Irish Times reveals the link between lousy decision-making and the hormone linked to lust and aggression: Dr Nick Wright and colleagues at the Wellcome Trust Centre for Neuroimaging at [University College London] tested the impact of testosterone on the levels of co-operative decision-making accomplished by groups. They publish their findings this morning in the journal Proceedings of the Royal Society B. … Men already have high levels of the hormone and if extra is given it will quickly be broken down. For this reason only women were used as subjects, Dr Wright said. Supplements were given to elevate their testosterone levels temporarily and the women conducted a series of tests to measure levels of co-operation. Dr Wright used 17 pairs of female volunteers who were asked to watch images on separate screens, trying to identify a particular target. If they co-operated well, their results would be better than if they did not collaborate on the […]
BBC News ponders what it means for our bodies when Stanford University professors start shuffling around our cellular building blocks. Not turning stem cells into other kinds of cells, but directly transforming skin into brain: This study created “neural precursor” cells, which can develop into three types of brain cell: neurons, astrocytes and oligodendrocytes. These precursor cells have the advantage that, once created, they can be grown in a laboratory into very large numbers. This could be critical if the cells were to be used in any therapy. Brain cells and skin cells contain the same genetic information, however, the genetic code is interpreted differently in each. This is controlled by “transcription factors”. The scientists used a virus to infect skin cells with three transcription factors known to be at high levels in neural precursor cells. After three weeks about one in 10 of the cells became neural precursor cells. Lead researcher Prof Marius Wernig […]
Let us take a moment, while contemplating the sleek engineering of the quiet engine sonic inlet, to consider that tie. That man is not a model. He is, in all likelihood, an engineer. An actual rocket scientist. There are no horn-rim glasses, no pocket protectors and neither white coat nor jumpsuit. Perhaps… and I can find no higher resolution than the NASA Image Library’s photo… that white bow-tie shape is, in fact, ear protection, removed and placed casually around the scientist’s neck. Perhaps. But one can dream. One can dream of aeronautic laboratories filled with men in corduroy blazers, oxblood Chelsea boots and maroon pants. And, yes, ties. White ties. Ties wide enough to shake the stars from their heavens.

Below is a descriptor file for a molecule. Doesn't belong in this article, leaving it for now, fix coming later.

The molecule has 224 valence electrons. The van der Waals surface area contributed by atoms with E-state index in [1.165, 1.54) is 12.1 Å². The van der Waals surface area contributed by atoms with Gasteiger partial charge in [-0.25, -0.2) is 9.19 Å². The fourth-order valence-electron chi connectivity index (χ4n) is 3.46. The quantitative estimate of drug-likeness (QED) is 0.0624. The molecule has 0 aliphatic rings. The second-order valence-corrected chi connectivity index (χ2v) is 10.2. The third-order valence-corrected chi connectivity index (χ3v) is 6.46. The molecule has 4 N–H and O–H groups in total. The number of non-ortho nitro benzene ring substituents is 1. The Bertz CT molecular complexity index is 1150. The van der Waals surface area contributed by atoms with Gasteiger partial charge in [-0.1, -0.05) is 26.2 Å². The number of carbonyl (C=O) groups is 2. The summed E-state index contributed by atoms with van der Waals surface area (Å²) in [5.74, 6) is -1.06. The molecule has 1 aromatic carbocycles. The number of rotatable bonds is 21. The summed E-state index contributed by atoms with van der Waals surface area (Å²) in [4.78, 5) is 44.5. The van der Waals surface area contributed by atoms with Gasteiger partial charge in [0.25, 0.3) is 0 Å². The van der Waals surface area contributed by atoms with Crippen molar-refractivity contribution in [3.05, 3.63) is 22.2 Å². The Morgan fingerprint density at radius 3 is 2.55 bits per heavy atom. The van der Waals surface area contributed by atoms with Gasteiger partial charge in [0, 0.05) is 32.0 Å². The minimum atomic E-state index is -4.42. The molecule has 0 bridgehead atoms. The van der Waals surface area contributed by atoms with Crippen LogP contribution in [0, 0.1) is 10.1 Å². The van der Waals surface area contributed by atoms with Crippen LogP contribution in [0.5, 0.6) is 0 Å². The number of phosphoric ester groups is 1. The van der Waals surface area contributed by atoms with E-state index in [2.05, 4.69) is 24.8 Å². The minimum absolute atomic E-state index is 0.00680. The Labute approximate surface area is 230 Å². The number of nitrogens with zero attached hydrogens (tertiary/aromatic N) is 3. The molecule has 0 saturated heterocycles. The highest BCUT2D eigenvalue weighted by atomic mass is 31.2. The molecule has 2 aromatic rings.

Imperial College, London, is learning what makes psilocybin mushrooms *trippy* – and what that means for our brains: Professor David Nutt, from the Department of Medicine at Imperial College London, the senior author of both studies, said: “Psychedelics are thought of as ‘mind-expanding’ drugs so it has commonly been assumed that they work by increasing brain activity, but surprisingly, we found that psilocybin actually caused activity to decrease in areas that have the densest connections with other areas. These hubs constrain our experience of the world and keep it orderly. We now know that deactivating these regions leads to a state in which the world is experienced as strange.” … The function of these areas, the medial prefrontal cortex (mPFC) and the posterior cingulate cortex (PCC), is the subject of debate among neuroscientists, but the PCC is proposed to have a role in consciousness and self-identity. The mPFC is known to be hyperactive in depression, […]
Who knows what dim, multiform entities could yet lurk for silent millennia beneath that hostile, white blanket of impervious snow and unrelenting wind? Washington Post is almost ready to discover what ancient secrets lie in Lake Vostok: After drilling for two decades through more than two miles of antarctic ice, Russian scientists are on the verge of entering a vast, dark lake that hasn’t been touched by light for more than 20?million years. Scientists are enormously excited about what life-forms might be found there but are equally worried about contaminating the lake with drilling fluids and bacteria, and the potentially explosive “de-gassing” of a body of water that has especially high concentrations of oxygen and nitrogen. … “This is a huge moment for science and exploration, breaking through to this enormous lake that we didn’t even know existed until the 1990s,” said John Priscu, a researcher at Montana State University who has long been involved […]
National Geographic is watching South Florida with a growing sense of unease over the alien monsters eating any creature who wanders into the Everglades: …[T]his is “the first study to show that pythons are having impacts on prey populations—and unfortunately those impacts appear to be pretty dramatic,” said study leader Michael Dorcas, a herpetologist at Davidson College in North Carolina. “We started the study after we realized, Man, we’re not seeing a lot of these animals around anymore,” Dorcas said. But “when we did the calculations, we were pretty astonished.” … For the study, Dorcas and colleagues conducted nighttime surveys of live and dead animals on roads between 2003 and 2011. Such numbers provide estimates of how many animals of a certain species are present in a given area. The scientists compared these data with similar surveys conducted in 1996 and 1997. Before 2000 it was common to see mammals such as rabbits, red foxes, […]